Wanmock – A wooden frame on which the owners’ old clothes are stretched, making use of the elasticity of the fabric, becomes a hammock of sorts, enveloping the dog’s body. For summer, a material that lets the air through; in winter something thicker; the clothing can be changed with the seasons.
Papier Papillon by Shigeru Ban for Papillon
Papier Papillon – With just two wires, the paper tube found inside the ubiquitous cylinder of plastic wrap changes shape, making a space for dogs. You can make a bed, a swing, a maze-like environment, even a chair or table for yourself.
Mount Pug by Kengo Kuma for Pug
Mount Pug – Mount Pug is a mesh-shaped “mountain,” assembly of thin and long 600mm (plywood) pieces as “branches.” By combining the unevenness of each branch to form in hexagon and triangle, the “branches” begin to support each other as if the cells of living creatures. The “mountain” can gain enough strength from it without nails or a bond. Pug is clever and mischievous. It makes full use of the mesh as its nest and plaything. Toys and snacks can also be hung on the mesh.
Chihuahua Cloud by Reiser + Umemoto for Chihuahua
Chihuahua Cloud – The Cloud is architecture that travels with the dog, a second skin that communicates the uniqueness of any given Chihuahua’s body and temperament. The puffed, bespoke skin of the Cloud translates the movement, speed, and personality of the Chihuahua into a pattern of undulations. Designed to suit the specific needs of this feisty breed, the Cloud creates a climatic buffer to shield the dog from cold, and provides protection for the general weakness of the dog’s bones—including the soft spots around the skull (moleras) and the sensitive area near the eyes. The billowing volume of the Cloud also responds to the Chihuahua’s love of burrowing and playing “hide and seek.”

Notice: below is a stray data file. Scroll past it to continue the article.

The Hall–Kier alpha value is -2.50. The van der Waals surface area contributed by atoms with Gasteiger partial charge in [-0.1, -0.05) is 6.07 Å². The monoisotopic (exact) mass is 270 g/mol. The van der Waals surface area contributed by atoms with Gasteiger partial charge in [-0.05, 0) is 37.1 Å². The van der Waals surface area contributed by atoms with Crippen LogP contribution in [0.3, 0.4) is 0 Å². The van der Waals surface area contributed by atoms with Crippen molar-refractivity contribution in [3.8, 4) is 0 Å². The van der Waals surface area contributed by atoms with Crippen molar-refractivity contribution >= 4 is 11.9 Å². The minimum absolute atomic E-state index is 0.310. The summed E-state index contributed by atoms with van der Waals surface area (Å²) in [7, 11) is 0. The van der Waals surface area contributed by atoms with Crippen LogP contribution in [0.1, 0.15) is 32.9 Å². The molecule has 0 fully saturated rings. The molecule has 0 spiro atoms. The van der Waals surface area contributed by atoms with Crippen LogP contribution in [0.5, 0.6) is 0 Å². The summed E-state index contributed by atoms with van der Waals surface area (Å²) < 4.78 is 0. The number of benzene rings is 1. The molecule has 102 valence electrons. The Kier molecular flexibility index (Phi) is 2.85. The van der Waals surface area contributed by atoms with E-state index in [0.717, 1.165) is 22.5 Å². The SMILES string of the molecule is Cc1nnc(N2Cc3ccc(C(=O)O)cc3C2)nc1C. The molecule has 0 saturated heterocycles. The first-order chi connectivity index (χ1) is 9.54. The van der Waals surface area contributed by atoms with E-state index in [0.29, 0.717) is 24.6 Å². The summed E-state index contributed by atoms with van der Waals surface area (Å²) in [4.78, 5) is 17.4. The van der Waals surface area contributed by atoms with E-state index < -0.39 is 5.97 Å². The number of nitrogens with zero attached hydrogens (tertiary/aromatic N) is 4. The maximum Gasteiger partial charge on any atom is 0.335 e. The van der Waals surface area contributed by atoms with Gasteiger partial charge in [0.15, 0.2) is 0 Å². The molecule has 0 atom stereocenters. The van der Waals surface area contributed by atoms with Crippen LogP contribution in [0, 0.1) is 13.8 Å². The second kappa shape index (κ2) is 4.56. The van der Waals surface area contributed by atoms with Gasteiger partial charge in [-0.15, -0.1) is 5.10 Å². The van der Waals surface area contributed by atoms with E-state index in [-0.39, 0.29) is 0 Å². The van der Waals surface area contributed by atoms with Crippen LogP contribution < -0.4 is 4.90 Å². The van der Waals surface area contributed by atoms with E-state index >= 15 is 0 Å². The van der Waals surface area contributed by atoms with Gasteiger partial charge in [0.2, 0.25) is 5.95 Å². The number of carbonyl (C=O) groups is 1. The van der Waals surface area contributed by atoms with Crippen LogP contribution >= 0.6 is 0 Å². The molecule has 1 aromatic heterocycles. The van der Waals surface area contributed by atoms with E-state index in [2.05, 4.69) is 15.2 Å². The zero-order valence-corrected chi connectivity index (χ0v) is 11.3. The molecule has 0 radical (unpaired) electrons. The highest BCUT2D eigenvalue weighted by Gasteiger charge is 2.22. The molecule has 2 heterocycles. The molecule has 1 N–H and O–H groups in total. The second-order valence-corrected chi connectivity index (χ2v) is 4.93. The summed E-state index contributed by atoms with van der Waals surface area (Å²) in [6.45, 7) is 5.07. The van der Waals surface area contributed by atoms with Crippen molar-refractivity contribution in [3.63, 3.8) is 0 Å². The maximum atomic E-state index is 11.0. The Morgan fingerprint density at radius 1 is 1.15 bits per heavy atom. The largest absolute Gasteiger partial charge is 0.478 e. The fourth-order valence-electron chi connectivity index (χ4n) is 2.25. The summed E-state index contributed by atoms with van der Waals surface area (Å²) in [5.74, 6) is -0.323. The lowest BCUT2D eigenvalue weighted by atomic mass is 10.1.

D – Tunnel by Kenya Hara for Teacup Poodle
D – Tunnel – Through the D – Tunnel design, the designer aims at focussing on a scale that achieves equilibrium. People have designed their environments to their own scale. For instance, each step of a stairway is 15cm high, around the world. This came to be naturally because of the height of humans and the length of their feet. The same goes for the heights of chairs and tables, the existence and size of doors, in fact, the size of houses and cities are predicated on the human body. Accordingly, dogs, who spend their lives at the side of humans, must accept human scale. This architecture is an apparatus for the purpose of naturally bringing dogs and humans eye to eye.
Images © Hiroshi Yoda